Climate change will have devastating consequences for public and individual health unless aggressive, global action is taken now to curb greenhouse gas emissions, the American College of Physicians (ACP) says in a new policy paper published in Annals of Internal Medicine.
“The American College of Physicians urges physicians to help combat climate change by advocating for effective climate change adaptation and mitigation policies, helping to advance a low-carbon healthcare sector, and by educating communities about potential health dangers posed by climate change,” said Wayne J. Riley, MD, MPH, MBA, MACP, president, ACP. “We need to take action now to protect the health of our community’s most vulnerable members — including our children, our seniors, people with chronic illnesses, and the poor — because our climate is already changing and people are already being harmed.”
ACP cites higher rates of respiratory and heat-related illnesses, increased prevalence of diseases passed by insects, water-borne diseases, food and water insecurity and malnutrition, and behavioral health problems as potential health effects of climate change in a press release. The elderly, the sick, and the poor are especially vulnerable, the release notes.
As clinicians, physicians have a role in combating climate change, especially as it relates to human health, ACP says. ACP calls on the healthcare sector to implement environmentally sustainable and energy efficient practices and prepare for the impacts of climate change to ensure continued operations during periods of elevated patient demand. The healthcare sector is ranked second-highest in energy use, after the food industry, spending about $9 billion annually on energy costs.
Healthcare system mitigation focus areas include transportation, energy conservation/efficiency, alternative energy generation, green building design, waste disposal and management, reducing food waste, and water conservation.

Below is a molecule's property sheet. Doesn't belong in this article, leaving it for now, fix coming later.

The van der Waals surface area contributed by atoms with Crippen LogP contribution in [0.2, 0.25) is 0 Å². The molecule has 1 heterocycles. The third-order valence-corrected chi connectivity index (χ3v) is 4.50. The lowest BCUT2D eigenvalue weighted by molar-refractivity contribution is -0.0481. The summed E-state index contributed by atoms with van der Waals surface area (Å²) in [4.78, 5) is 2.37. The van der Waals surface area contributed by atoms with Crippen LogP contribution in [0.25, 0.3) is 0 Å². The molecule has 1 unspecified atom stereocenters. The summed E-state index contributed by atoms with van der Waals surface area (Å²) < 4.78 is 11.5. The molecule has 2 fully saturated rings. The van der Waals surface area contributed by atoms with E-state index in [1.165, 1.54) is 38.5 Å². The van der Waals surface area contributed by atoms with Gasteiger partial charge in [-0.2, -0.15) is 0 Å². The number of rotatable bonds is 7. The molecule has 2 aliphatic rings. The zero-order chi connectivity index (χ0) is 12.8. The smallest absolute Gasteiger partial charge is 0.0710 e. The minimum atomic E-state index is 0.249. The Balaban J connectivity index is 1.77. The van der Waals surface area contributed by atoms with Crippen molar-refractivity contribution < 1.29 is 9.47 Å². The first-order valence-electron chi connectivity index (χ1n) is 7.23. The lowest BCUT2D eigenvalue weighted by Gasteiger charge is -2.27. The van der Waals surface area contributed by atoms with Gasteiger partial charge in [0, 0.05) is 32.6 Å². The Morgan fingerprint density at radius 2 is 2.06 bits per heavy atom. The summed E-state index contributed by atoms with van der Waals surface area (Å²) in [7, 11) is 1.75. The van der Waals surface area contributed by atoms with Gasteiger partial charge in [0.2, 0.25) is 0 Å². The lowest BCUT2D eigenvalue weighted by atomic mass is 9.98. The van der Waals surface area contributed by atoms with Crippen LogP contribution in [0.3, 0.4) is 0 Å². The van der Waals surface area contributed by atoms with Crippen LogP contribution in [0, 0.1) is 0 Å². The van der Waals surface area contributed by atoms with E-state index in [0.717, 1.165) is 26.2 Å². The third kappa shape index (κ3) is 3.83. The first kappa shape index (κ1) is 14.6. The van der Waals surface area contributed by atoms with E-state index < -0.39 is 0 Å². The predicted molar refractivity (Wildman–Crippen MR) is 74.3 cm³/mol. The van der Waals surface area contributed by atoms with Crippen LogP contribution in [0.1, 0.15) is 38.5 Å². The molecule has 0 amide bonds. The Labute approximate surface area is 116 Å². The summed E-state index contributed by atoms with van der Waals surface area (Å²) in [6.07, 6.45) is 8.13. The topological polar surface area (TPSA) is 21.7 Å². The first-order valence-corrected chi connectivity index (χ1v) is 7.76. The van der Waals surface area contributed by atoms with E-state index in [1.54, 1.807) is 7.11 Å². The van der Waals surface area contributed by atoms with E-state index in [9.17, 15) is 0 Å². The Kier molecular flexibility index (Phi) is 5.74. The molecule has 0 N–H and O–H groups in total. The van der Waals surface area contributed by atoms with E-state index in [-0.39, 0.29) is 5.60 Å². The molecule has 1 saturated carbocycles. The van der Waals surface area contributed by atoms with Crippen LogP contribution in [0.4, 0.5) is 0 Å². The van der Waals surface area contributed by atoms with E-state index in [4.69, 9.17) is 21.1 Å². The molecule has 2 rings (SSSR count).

“Office-based physicians and their staffs can also play a role by taking action to achieve energy and water efficiency, using renewable energy, expanding recycling programs, and using low-carbon or zero-carbon transportation,” Dr. Riley said.
ACP encourages physicians to become educated about climate change, its effect on human health, and how to respond to future challenges. ACP recommends that medical schools and continuing medical education providers incorporate climate change-related coursework into curricula.
“ACP has 18 international chapters that span the globe,” said Dr. Riley. “This paper was written not only to support advocacy for changes by the U.S. government to mitigate climate change, but to provide our international chapters and internal medicine colleagues with policies and analysis that they can use to advocate with their own governments, colleagues, and the public, and for them to advocate for changes to reduce their own health systems impact.”
The paper was developed by ACP’s Health and Public Policy Committee, which is charged with addressing issues that affect the healthcare of the U.S. The committee reviewed available studies, reports, and surveys on climate change and its relation to human health. The recommendations are based on reviewed literature and input from ACP’s Board of Governors, Board of Regents, additional ACP councils, and nonmember experts in the field.
The American College of Physicians is the largest medical specialty organization and the second-largest physician group in the United States. ACP members include 143,000 internal medicine physicians (internists), related subspecialists, and medical students. Internal medicine physicians are specialists who apply scientific knowledge and clinical expertise to the diagnosis, treatment, and compassionate care of adults across the spectrum from health to complex illness, the release notes.